Welsh Language Act 1993

Part of the debate – in Westminster Hall at 12:59 pm on 23rd May 2006.

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Photo of Hywel Williams Hywel Williams Shadow PC Spokesperson (Education), Shadow PC Spokesperson (Work and Pensions), Shadow PC Spokesperson (Health), Shadow PC Spokesperson (International Development) 12:59 pm, 23rd May 2006

The hon. Gentleman makes a good point. There are companies in my constituency that would not dream of operating through the medium of English. Welsh is their internal language and it is the language of their customers. Why should they operate in English? They should operate in English only if they have to, because of the attitude of other businesses. That is why the 1993 Act is deficient. It says nothing about the large parts of the world in which Welsh speakers live.

I am sure that the Under-Secretary will welcome the fact that many companies now operate through the medium of Welsh. However, he cannot welcome that end unless he wills the means, and in this case the means are being denied. I have no doubt that if British Gas, as a responsible employer, faced a case of discrimination on the basis of gender, disability race or even age, it would act, but the language rights of Welsh speakers and Welsh-speaking communities are somehow seen to be different in this case. As I said, that can be traced back to the deficiency of the 1993 Act.

There is a long history of legislation on the Welsh language, and that deficiency runs throughout. The Acts of Union barred anyone who chose to speak Welsh from holding public office; the aim was to expiate "sinister usages and practices", one of which was the speaking of Welsh. As a younger man, I was rather pleased to have the sinister usage and practice of speaking Welsh, but I am now slightly wiser.

Among 20th century legislation, we had the Welsh Courts Act 1942 and the Welsh Language Act 1967. The latter bought in the concept of equal validity, and states explicitly that where there is a discrepancy between English and Welsh texts, the "English shall prevail". If the Welsh text says that so and so is four and the English text says that it is five, it must be five. Such is the idiocy of that provision. We then come to the 1993 Act, with its qualification of equality.

Even the most determined radical would concede that there has been a good deal of progress—but at what a slow pace. Each change has been won from a grudging Government after much hardship, and I am afraid that each change has been deficient, but I believe that we are at the start of a new era for the Welsh language. I am sure that the Under-Secretary will agree that the demography is encouraging, with more and younger Welsh speakers. The bulge is at the young end of the population, not the old. The language is now heard on the streets of Cardiff and Newport as well as Caernarfon and Aberystwyth.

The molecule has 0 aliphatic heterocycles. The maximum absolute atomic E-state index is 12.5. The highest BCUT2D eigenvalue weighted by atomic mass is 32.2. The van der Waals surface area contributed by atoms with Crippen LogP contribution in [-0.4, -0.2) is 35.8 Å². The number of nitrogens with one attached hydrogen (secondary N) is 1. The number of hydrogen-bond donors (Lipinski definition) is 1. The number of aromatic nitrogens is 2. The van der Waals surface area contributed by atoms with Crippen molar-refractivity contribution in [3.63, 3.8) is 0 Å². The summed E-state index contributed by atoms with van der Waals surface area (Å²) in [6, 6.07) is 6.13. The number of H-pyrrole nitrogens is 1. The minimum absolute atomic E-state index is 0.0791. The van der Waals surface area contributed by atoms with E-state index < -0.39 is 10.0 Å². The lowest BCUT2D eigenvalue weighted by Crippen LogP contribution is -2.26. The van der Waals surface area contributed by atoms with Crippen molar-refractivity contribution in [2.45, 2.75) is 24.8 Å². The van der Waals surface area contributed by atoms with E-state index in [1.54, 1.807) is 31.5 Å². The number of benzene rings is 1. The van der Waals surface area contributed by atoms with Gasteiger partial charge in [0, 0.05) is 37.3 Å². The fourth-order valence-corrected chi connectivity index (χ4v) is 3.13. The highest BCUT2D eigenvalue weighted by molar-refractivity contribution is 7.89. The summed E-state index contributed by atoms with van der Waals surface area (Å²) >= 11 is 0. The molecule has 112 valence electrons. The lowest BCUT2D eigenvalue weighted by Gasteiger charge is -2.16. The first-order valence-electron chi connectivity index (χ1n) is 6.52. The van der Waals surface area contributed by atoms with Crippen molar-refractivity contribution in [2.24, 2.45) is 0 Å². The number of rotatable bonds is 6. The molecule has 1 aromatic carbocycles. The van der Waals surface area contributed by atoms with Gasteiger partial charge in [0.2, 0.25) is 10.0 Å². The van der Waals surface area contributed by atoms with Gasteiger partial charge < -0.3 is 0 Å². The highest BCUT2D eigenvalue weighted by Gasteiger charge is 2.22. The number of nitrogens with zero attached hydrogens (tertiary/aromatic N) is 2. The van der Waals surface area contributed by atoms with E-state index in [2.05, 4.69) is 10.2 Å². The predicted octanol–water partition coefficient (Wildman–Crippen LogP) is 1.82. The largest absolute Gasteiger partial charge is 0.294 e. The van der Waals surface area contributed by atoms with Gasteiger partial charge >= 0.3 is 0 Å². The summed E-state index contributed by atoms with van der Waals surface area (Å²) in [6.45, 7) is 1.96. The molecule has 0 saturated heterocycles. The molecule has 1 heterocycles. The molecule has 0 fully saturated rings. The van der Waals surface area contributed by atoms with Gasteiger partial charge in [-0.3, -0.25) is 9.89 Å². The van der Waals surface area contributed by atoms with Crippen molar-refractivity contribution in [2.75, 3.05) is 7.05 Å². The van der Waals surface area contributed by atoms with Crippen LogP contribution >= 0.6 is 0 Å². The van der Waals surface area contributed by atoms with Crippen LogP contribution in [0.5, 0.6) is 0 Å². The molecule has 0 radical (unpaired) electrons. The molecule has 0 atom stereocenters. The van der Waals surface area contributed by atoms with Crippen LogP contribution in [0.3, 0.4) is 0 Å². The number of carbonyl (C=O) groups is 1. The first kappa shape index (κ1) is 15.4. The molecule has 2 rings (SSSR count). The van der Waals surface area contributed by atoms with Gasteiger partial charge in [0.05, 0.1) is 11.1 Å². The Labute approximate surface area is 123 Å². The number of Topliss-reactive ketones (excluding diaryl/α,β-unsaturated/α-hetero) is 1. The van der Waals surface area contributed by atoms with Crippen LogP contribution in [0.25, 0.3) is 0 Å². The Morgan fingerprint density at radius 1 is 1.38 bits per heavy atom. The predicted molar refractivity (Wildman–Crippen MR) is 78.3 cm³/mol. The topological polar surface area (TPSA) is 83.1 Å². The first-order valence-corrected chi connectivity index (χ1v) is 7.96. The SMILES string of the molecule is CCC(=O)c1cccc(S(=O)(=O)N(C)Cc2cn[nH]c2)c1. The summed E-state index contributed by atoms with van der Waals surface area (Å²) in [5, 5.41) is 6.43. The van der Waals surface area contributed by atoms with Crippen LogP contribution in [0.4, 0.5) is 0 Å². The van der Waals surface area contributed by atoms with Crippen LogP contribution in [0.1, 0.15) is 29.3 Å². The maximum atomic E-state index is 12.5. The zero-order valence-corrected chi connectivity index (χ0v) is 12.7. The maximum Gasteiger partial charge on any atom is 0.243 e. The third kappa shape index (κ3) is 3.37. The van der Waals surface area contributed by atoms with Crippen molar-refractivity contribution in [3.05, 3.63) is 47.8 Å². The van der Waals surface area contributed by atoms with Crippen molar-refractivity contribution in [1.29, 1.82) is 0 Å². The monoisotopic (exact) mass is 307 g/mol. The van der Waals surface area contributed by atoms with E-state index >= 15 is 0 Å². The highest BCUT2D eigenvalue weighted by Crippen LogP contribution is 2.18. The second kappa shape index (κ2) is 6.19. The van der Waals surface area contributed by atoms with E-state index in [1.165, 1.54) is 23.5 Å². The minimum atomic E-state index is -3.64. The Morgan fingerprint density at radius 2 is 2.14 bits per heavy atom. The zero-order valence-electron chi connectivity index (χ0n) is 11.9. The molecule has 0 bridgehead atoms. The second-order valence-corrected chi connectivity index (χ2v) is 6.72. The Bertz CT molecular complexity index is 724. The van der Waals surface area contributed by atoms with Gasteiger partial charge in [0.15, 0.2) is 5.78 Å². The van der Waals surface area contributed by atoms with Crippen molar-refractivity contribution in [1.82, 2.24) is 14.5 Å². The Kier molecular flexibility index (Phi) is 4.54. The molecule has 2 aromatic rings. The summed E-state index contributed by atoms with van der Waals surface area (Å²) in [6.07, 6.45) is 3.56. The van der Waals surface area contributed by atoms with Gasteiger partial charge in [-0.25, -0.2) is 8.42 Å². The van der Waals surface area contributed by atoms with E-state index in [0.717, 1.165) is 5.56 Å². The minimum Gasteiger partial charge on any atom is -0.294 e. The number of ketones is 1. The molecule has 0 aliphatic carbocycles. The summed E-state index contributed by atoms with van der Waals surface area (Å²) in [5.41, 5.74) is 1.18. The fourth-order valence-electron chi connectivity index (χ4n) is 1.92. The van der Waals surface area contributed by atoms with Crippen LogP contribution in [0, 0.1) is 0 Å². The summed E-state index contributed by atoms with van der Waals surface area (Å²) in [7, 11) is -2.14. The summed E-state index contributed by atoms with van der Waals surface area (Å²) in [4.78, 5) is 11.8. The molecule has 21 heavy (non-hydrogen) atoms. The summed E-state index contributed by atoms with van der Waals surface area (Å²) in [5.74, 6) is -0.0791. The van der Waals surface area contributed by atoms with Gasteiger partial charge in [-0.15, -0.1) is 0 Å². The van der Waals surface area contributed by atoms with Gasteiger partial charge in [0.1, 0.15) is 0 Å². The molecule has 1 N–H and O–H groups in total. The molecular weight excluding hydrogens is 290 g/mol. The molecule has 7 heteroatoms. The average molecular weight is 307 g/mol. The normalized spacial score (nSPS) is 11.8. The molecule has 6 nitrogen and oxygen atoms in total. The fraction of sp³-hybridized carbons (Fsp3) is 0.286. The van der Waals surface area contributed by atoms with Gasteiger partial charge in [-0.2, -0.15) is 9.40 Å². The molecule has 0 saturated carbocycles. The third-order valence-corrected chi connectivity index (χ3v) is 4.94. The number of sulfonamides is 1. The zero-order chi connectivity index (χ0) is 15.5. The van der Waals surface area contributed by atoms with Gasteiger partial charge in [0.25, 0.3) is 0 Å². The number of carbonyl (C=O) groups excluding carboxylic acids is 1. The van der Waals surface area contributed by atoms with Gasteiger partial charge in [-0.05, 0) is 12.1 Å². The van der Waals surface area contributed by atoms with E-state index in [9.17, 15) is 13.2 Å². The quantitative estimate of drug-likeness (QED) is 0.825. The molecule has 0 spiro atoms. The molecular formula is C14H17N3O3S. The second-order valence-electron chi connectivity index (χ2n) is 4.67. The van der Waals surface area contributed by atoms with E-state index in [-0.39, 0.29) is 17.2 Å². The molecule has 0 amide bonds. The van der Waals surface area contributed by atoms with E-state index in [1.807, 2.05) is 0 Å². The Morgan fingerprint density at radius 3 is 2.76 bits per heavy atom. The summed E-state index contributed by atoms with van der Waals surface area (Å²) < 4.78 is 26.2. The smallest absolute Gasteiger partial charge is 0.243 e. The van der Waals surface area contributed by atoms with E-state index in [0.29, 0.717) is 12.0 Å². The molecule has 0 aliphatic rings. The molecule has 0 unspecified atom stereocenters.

In those urban communities, however, Welsh is not the common language of social life. The Welsh speaker in Cardiff would have to be pretty assertive to demand a public service in Welsh—such as education, where recently the bungling local authority coupled a growth in Welsh language provision with the closing of English-medium schools, and effectively scuppered the plan. There are of course many enterprises that are private but which provide public services, most obviously in health and social services. The world has changed.

Furthermore, in the heartlands the Welsh language is not faring as well, because of migration from those areas that is driven by fewer opportunities, lower wages and the draw of the city. This is a time of potential hope and growth, but a time when we also need to be open to change. After all, why should John and Jane have an automatic right to public service in English, when Siôn and Siân have to fight every inch of the way—perhaps not successfully, in the end? As to the private sector, let us be clear that it is not a matter of forcing the corner shop owner to learn Welsh; it is a matter of large and profitable companies taking their responsibilities seriously—by law, if, as the British Gas case clearly suggests, that is necessary.

This year Rosa Parks died. As many hon. Members will know, she was one of the people who symbolised the fight for the rights of black people in the USA. She did so by the simple act of taking a seat on a bus—a seat that was reserved for white people. She dramatised the inequality of the treatment of black people. In Wales a more subtle and less dramatic form of inequality is present, and perhaps the steps that we take to deal with it are more subtle and less dramatic. However, change we must have. It must be based on full emancipation and full equality, and equal rights for Welsh and English speakers alike.